On December 10 President Trump announced that the United States, Mexico, and Canada had successfully negotiated a new regional trade accord, the U.S. Mexico Canada Agreement (USMCA). Three weeks later Trump indicated that the United States and China had agreed on a “phenomenal” “phase one” trade deal on January 15 and that he would travel to Beijing later in the year to commence negotiations on a “phase two.” What do these developments portend for the future of the Sino-American relationship?
Notwithstanding U.S. Trade Representative Robert Lighthizer’s implausible claim that its signing was “probably the most momentous day in trade history ever,” the USMCA represents in most respects continuity with its predecessor, the North American Free Trade Agreement (NAFTA) which Trump called during his presidential campaign-- with greater plausibility-- “perhaps the worst trade deal ever made.”
The USMCA contains new language that will reduce the sovereignty of the U.S.’s regional neighbors and increase U.S. strategic economic depth. Canada and Mexico are effectively prohibited from signing bilateral trade agreements with “non-market” economies, thereby preventing China from using these countries as a “back door” to export goods tariff-free to the United States. The USMCA thus becomes a template for future “America First” trade negotiations with the EU, Japan, and India that could potentially isolate China.
By contrast with the USMCA, the U.S.-China phase one agreement is very limited and insubstantial, representing little more than a ceasefire in the escalating struggle for global hegemony. Neither side made significant concessions. The United States suspended tariffs on $156b of Chinese goods that were to have been imposed in December, a measure that would have extended tariffs to virtually all of China’s exports. The 15% tariff on $110 billion of Chinese goods that had been imposed in September was halved. But 25% tariffs on $250 billion of China’s exports remain and there is disagreement on whether the United States has agreed gradually to remove remaining tariffs. China agreed to increase imports from the United States—most notably food and energy-- and made vague commitments with respect to the protection of intellectual property, financial liberalization, and currency manipulation. However, the agreement on agriculture is not ironclad. If carried out it could harm third countries and contravene WTO rules to which China is strongly committed. China has not sought to depreciate the yuan for many years.
The trade war has set in motion a trend towards “decoupling” but it is not clear how far this trend can go or what dangers could result from it. Many large U.S. (and other) corporations have begun to move their supply chains out of China to Viet Nam, India, Mexico, and elsewhere to bypass U.S. tariffs. However, production has not generally returned to the United States, as promised by Trump, in part due to the lack of an industrial and infrastructure policy. Moreover, the aforementioned U.S.-led consolidation of the North American economy has not been replicated fully within the transatlantic space, which appears set to experience significant trade conflicts in 2020. Very few countries, for example, have agreed to blacklist Huawei as they move to adopt 5G networking equipment. In 2019 Huawei’s global sales increased by 18% to a record $122 billion and its European sales remained stable.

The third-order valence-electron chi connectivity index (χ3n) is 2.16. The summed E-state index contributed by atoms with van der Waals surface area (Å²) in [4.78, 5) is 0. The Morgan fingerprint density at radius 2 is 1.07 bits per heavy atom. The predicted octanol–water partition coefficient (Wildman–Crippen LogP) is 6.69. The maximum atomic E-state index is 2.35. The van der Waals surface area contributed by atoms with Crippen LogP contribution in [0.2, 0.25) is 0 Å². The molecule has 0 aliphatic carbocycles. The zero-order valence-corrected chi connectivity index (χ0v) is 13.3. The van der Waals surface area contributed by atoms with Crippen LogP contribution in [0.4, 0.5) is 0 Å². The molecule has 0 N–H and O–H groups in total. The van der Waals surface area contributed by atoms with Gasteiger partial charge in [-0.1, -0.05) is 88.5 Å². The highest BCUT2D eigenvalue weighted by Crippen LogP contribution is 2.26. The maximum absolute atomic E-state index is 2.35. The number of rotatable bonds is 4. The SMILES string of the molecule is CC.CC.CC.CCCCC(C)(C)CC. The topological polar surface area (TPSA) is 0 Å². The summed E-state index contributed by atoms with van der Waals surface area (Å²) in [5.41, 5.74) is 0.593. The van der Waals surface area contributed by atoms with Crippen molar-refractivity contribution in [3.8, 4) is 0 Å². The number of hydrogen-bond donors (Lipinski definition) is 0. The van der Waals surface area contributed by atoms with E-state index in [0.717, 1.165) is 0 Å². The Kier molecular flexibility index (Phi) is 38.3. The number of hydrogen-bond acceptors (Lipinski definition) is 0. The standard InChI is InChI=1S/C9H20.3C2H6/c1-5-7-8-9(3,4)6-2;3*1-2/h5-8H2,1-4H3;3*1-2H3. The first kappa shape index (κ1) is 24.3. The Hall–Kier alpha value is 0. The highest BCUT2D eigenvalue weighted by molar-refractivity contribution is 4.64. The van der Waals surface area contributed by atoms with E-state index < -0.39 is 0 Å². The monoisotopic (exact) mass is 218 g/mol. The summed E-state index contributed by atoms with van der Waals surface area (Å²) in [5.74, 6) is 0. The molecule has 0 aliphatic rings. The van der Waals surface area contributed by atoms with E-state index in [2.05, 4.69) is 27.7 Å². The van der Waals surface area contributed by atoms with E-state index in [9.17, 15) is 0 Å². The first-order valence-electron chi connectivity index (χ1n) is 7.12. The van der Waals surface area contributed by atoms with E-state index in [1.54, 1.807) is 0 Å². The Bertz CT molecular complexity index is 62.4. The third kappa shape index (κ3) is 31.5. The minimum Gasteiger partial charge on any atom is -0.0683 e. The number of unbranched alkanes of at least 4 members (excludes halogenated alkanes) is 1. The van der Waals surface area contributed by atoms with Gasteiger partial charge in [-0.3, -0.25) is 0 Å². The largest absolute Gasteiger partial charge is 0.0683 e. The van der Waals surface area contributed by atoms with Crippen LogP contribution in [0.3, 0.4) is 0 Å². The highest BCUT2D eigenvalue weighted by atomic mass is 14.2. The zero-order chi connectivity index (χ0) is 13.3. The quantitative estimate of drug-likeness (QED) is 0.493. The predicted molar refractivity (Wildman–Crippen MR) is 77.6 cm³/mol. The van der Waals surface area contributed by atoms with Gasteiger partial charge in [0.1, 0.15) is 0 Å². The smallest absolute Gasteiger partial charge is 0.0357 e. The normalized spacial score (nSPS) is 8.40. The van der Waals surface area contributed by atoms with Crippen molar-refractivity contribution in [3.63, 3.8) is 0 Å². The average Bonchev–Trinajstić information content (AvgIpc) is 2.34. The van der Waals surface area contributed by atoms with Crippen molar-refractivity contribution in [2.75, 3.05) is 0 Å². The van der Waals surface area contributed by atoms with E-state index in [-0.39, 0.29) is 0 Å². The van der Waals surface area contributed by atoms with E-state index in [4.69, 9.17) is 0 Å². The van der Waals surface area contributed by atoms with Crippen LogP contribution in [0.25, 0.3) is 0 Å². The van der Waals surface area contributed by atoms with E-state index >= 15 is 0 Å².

The phase two negotiations will take place against a backdrop of a highly polarizing presidential campaign. Notwithstanding a low nominal unemployment rate, after three years in office Trump can offer little more than rhetoric to the working class segment of his base. The centerpiece of Trump’s policy, the massive tax cuts enacted at the end of 2017, have not spurred greater investment but rather stock buybacks. They have greatly accelerated the upward redistribution of wealth that is the hallmark of the neoliberal era and pushed the U.S. budget deficit to nearly $1 trillion and the national debt beyond $22 trillion. Manufacturing employment in the midwestern battleground states that carried Trump to victory in 2016 has actually declined.
In this context, Trump will need to choose between two strategies: a return to confrontational trade policies would appeal ideologically to his base but the resulting economic uncertainty could provoke a recession and damage his electoral prospects. However, if Trump pursues more conciliatory policies he will encounter strong opposition from powerful forces within not only the military industrial complex and intelligence community but also throughout corporate America which increasingly regards China’s further military and technological challenges to American power as unacceptable. Democratic Senator Charles Schumer, for example, has already proclaimed that Trump has “sold out for a temporary and unreliable promise from China to purchase some soybeans.” Trump is more likely to opt for confrontation, but even his defeat in November would be unlikely to produce a “reset” in the U.S.-China relationship.